Two city building inspectors and a New York Labor Department inspector were among nine people charged Thursday following a federal investigation into asbestos removal at a Buffalo housing complex that was slated for demolition.
Two companies contracted to remove asbestos and monitor air sampling at the six-building Kensington Towers site during the last half of 2010 also were charged.
Investigators said workers for Johnson Contracting of WNY Inc., the company hired to rid the eight-story buildings of dangerous asbestos, used a jackhammer to cut holes in the floors and dumped asbestos-containing debris through them, intending to leave the material on site while the buildings were demolished.
Each building contained an estimated 63,000 square feet of asbestos-containing material, authorities said. Asbestos removal is closely regulated because the material is known to cause serious health conditions such as mesothelioma, a rare form of lung cancer.
“The defendants are charged with conspiring to illegally allow large amounts of asbestos to be removed unsafely in an attempt to cut costs,” said William Lometti, special agent in charge of the Environmental Protection Agency’s criminal investigation division in New York.
Federal officials said that while the buildings are still standing, they don’t currently pose a health threat to the public because crews are doing remedial work to contain the material.
Telephone numbers for Johnson Contracting of Buffalo and two executives named in the indictment, Ernest Johnson and Rai Johnson, were out of service Thursday.
A second company, JMD Environmental Inc. of Grand Island, was charged with failing to conduct proper air sampling and filing false reports certifying that all asbestos had been removed. Both companies are charged with violating the federal Clean Air Act.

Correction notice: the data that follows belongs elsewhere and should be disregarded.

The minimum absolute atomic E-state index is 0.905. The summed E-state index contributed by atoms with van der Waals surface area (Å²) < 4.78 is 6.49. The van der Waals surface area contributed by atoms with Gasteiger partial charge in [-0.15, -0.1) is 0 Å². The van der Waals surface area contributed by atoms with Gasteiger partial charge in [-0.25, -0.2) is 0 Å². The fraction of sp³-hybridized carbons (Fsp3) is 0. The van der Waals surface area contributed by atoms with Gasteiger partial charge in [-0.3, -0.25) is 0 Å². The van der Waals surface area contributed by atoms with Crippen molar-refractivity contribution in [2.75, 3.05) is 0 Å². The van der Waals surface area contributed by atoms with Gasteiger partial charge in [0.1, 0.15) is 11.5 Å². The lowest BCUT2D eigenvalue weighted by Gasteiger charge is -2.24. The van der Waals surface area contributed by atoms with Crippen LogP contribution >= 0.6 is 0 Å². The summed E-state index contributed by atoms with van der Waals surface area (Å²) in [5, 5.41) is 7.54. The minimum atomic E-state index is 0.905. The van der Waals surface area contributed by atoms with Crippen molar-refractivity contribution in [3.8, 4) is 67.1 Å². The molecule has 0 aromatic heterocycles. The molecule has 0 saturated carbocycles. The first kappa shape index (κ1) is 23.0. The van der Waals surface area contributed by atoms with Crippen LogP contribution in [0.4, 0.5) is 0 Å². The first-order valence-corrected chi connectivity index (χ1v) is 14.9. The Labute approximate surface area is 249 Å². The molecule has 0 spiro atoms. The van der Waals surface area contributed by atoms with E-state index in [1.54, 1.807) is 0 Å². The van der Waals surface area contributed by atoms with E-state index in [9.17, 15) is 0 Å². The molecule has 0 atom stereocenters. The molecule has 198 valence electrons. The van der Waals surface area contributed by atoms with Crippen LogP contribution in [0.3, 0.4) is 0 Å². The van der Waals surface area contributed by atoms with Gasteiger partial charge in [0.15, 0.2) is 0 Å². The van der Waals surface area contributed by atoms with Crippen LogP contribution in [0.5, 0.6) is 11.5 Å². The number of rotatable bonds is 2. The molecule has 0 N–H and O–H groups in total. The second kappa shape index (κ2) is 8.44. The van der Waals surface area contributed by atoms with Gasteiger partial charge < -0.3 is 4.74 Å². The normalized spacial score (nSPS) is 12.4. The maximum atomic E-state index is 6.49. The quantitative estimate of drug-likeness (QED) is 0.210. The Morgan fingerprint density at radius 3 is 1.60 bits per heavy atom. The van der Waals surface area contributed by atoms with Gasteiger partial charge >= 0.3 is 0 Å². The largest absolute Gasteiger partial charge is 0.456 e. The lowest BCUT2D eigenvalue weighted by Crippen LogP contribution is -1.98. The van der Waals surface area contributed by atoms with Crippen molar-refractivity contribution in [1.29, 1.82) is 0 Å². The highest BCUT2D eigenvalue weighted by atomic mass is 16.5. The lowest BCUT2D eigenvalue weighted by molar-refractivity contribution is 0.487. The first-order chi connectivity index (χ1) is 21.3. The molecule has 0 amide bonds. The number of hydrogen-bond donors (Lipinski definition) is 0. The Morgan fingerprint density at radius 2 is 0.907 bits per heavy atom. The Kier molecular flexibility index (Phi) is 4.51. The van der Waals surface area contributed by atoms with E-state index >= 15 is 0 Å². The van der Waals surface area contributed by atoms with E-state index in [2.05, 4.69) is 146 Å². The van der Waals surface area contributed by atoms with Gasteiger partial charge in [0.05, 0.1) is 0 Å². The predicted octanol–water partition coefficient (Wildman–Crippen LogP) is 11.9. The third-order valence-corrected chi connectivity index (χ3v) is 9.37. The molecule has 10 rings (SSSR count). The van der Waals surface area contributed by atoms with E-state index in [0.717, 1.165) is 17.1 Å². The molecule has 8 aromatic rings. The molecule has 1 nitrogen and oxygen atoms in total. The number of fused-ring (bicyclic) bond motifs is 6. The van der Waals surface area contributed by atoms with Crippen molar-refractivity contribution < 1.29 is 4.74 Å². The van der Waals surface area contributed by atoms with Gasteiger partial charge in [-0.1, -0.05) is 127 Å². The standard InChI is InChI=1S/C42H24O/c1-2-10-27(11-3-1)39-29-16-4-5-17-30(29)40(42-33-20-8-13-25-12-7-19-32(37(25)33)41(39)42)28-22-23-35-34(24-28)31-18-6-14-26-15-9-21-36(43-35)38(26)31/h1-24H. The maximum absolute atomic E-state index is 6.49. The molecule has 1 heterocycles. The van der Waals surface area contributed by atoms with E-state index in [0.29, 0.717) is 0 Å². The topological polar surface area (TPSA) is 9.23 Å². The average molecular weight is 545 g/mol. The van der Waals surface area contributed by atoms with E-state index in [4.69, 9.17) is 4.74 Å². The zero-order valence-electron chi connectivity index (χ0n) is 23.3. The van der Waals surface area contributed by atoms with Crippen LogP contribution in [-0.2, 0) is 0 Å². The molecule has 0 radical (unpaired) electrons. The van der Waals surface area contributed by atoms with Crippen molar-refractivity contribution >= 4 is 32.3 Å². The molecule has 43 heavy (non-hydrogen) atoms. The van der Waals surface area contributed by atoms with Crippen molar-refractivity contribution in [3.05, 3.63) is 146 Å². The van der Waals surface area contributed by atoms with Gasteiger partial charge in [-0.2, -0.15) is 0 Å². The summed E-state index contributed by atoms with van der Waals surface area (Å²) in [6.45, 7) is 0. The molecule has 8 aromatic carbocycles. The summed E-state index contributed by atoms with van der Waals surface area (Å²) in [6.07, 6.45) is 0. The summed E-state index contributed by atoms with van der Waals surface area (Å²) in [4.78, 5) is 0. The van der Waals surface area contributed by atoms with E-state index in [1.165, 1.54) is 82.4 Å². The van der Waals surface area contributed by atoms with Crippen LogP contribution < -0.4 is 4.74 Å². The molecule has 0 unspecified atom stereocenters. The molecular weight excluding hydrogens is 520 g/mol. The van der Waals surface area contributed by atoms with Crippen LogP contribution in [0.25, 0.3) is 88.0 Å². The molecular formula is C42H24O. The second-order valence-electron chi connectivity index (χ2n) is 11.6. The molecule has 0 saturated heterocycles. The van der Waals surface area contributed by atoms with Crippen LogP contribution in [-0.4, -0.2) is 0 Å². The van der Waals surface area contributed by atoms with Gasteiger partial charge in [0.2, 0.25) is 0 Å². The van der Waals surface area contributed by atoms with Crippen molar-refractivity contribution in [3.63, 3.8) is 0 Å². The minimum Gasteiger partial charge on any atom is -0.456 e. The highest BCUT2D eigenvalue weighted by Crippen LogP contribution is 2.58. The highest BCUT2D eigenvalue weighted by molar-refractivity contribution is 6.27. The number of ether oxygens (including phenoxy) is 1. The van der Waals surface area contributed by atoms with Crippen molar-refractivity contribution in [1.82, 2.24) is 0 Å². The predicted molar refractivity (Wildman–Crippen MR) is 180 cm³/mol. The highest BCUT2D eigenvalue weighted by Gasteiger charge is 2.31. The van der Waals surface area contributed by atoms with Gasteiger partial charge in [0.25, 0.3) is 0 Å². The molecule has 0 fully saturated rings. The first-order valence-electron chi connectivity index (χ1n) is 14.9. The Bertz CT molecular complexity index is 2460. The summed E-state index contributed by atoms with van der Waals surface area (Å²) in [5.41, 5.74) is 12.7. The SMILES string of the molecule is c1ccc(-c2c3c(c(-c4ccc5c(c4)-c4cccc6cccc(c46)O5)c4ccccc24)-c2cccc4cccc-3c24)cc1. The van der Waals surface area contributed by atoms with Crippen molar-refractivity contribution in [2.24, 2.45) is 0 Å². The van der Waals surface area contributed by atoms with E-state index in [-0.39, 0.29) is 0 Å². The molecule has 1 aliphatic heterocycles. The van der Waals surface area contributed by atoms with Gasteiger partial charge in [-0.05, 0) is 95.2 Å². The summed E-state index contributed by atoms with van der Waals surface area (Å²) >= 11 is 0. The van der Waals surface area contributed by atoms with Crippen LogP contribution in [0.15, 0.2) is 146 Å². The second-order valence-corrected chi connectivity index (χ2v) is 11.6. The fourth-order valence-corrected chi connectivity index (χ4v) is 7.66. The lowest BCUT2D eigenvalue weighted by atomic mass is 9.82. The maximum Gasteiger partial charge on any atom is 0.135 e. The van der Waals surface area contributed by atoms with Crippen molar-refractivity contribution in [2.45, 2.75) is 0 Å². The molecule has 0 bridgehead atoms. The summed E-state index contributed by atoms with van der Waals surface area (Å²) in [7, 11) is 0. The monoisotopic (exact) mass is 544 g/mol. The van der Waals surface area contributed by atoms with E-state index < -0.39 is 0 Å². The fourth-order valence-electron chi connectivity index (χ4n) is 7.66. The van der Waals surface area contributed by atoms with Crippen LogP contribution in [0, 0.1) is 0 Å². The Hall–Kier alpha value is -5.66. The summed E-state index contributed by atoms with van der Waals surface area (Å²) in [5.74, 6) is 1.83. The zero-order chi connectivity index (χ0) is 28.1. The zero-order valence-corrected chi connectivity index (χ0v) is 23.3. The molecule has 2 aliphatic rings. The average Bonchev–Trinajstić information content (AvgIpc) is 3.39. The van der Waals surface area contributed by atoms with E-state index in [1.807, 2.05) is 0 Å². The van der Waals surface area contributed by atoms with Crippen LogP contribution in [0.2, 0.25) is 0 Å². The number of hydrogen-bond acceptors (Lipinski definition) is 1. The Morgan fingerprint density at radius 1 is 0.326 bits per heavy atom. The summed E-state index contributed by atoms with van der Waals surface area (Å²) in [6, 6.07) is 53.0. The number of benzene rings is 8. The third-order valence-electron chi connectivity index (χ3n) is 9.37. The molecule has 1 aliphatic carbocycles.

On Thursday, a technician reached by phone at JMD disputed the charges and accused the EPA of unfair tactics. He said he was confident the company would be cleared of wrongdoing.
“The air sampling was proper,” technician Pete Cherenzia said.
Theodore Lehmann, 65, an inspector with the Labor Department’s asbestos control bureau, saw the improper removal practices during inspections but concealed them by saying in reports that no violations were observed, according to the indictment.
Buffalo building inspectors Donald Grzebielucha, 56, and William Manuszewski, 57, were accused of falsely certifying in final inspection reports that all asbestos had been removed when they knew asbestos remained on site.
None of the inspectors immediately responded to telephone messages left by The Associated Press seeking comment. Grzebielucha has retired while Manuszewski and Lehmann remain on the job, authorities said.
All of the charges carry a maximum of five years in prison.
“The nation’s environmental laws are intended to protect not only people who live and work near abatement sites, but those employed in the abatement industry itself,” U.S. Attorney William Hochul said in announcing the indictment following an investigation that involved the EPA, FBI, Housing and Urban Development and state Environmental Conservation Police.
“The Kensington Towers complex is in close proximity to a city neighborhood where people live as well as a hospital, a school and a park,” Hochul said.
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